I think it was the noble Lord, Lord Shackleton, who mentioned the training of women and girls in industry. I have here an extremely good booklet, issued by the Industrial Training Council, on the training of girls in industry, which is of the highest importance. I know that many of the great employers, certainly in the manufacturing and distributive trades, have enlightened views about the training of girls in industry or in the distributive trades. At the back of the book there are various accounts of the ways in which different companies, factories and manufacturing industries train women for industry.

The right reverend Prelate the Lord Bishop of Lichfield touched on the question of women in the Church. I do not think this is a debate in which one should raise this matter in any detailed way; but only the other day, at the General Assembly of the Church of Scotland, which I attended, a remarkable speech was made by Miss Mary Lusk, who is appointed to a post at the University of Edinburgh which would normally be carried by an ordained minister. She is a deaconess, a worker in the Church, not of course ordained, but carries out exactly those duties. She has asked that the question of whether or not women should be admitted to the Church should be considered; and, because of the remarkable speech and the remarkable case which she made to the General Assembly of the Church of Scotland the other day, a committee of investigation is being set up. The right reverend Prelate only touched on it in his speech, but I believe that in the Church of England also an inquiry is being made on these lines.

This is not a matter in which one can have any particular views, because the fact is that these things are all under discussion. But that goes to show, I think, the tremendous importance that one should attach to the contribution which women are making in enormous numbers of spheres of work. And the conditions under which they work, the training which they receive, the standards which are required of them, and so on, are all an essential matter in this very modern world in which we live. I hope very much as a result of this debate, as a result of the very careful and important manner in which the noble Baroness deals with these matters, being herself a professional woman, that we may have a very careful study made by both employers and trade unions and the political Parties, not so much from a Party point of view but from a general political point of view, of the way in which we can help women to continue to make, and to improve the contribution they are already making, in my opinion an essential contribution, to the welfare of the community to-day.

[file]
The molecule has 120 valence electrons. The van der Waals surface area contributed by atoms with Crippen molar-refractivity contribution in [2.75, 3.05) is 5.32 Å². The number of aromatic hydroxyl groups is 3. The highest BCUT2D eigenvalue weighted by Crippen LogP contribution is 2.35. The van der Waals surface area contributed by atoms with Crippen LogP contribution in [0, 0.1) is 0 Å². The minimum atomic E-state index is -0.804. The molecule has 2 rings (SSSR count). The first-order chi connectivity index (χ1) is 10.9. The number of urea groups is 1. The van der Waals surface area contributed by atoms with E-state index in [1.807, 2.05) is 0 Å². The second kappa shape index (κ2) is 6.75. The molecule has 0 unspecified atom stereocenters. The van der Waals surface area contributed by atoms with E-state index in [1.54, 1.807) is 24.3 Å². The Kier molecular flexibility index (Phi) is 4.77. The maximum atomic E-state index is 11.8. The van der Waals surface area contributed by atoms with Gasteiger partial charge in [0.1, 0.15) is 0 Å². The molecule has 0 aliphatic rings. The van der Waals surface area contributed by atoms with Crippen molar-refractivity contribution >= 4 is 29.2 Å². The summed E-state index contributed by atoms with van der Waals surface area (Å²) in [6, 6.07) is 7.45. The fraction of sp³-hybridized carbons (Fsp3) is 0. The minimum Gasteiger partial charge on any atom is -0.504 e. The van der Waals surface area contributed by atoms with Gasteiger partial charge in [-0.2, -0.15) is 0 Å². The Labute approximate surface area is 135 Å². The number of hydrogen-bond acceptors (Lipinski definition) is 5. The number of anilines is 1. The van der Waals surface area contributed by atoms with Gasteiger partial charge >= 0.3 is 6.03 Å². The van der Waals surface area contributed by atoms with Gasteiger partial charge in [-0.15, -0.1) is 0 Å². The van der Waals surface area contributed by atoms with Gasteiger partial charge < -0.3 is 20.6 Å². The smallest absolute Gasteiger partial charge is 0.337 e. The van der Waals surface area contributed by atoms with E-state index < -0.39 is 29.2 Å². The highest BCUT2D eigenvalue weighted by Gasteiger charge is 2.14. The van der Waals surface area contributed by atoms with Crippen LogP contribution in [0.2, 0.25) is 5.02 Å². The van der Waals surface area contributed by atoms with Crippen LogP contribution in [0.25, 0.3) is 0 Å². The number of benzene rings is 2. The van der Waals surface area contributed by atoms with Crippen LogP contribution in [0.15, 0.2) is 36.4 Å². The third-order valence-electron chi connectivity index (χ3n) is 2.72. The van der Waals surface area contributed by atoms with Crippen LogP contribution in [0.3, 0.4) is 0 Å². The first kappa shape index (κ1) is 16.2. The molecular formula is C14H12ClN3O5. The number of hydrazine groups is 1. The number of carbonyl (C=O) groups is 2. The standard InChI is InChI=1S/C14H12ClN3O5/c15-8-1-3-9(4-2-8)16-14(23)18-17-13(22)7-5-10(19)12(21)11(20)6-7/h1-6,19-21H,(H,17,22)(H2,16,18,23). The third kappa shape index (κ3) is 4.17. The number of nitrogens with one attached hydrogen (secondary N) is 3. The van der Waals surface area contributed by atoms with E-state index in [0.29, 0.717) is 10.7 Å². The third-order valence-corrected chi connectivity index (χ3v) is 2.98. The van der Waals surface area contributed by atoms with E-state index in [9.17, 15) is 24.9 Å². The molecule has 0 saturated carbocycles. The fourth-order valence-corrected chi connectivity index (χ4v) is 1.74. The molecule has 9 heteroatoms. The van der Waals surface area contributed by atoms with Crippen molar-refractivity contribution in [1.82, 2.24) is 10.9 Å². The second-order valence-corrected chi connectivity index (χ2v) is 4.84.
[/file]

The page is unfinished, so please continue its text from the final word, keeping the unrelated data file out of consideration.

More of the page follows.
4.33 p.m.


My Lords, we must all be glad that the noble Baroness, Lady Elliot of Harwood, was able to be here in time to speak. She said, and was entitled to say, that she was speaking from a non-Party point of view, but, if I may say so, her Party is lucky to have someone who is so dedicated to social work and public-spirited causes, and she is certainly a great source of strength Ito anybody with whom she is associated. She spoke, as have other speakers, such as the noble Lord, Lord Shackleton, and the right reverend Prelate, from intimate knowledge and experience of these problems. We have also had a contribution from my old friend Lord Amwell, who certainly carried us with him while he was stressing the rôle of the mother in the home. There were other more controversial aspects of his speech on which he challenged the noble Baroness, Lady Summerskill, but I will leave her to cope with him, because I feel she is more worthy of his steel; but we were all very glad to hear him.

I am delighted to be able to back up the noble Baroness, Lady Summerskill. I myself think that no one has made more difference to this House in the last few years since she came here than the noble Baroness. She has not only made stirring contributions herself but has caused other timid souls to pluck up courage and square our shoulders and play the man, if that expression is allowed in her presence; and certainly to-day she has spoken from a great background of work and idealism.

I was also very much interested to hear what the right reverend Prelate had to say about courtesy. I am sure that courtesy is something that should transcend sex. I still cling to the idea that one should rise in a tube—not in a bus, if one is at all tall, because one causes trouble—but in a tube and offer one's seat. My rule is to rise once between Sloane Square and Westminster, but not twice. I hope the right reverend Prelate would regard that as a thoroughly Christian rule. It is embarrassing, when one reaches the age, now being approached by some of us, at which young women begin to offer their seat to oneself. That is, I think, a wrong trend. Yesterday at Earl's Court, when I was coming down the stairs to the tube my bag flew open; it was not perfectly locked; and a lot of things fell out. It is always interesting on these occasions to, as it were, test the Samaritan qualities of the average congregation as they flow past one. The two who stopped to help me were one young man of what might be called the Y.M.C.A. type, and an elderly woman who confided that she was suffering from bad arthritis. I am all for courtesy. I am sure the right reverend Prelate would agree that this is something that should flow between the sexes, and not only in one direction.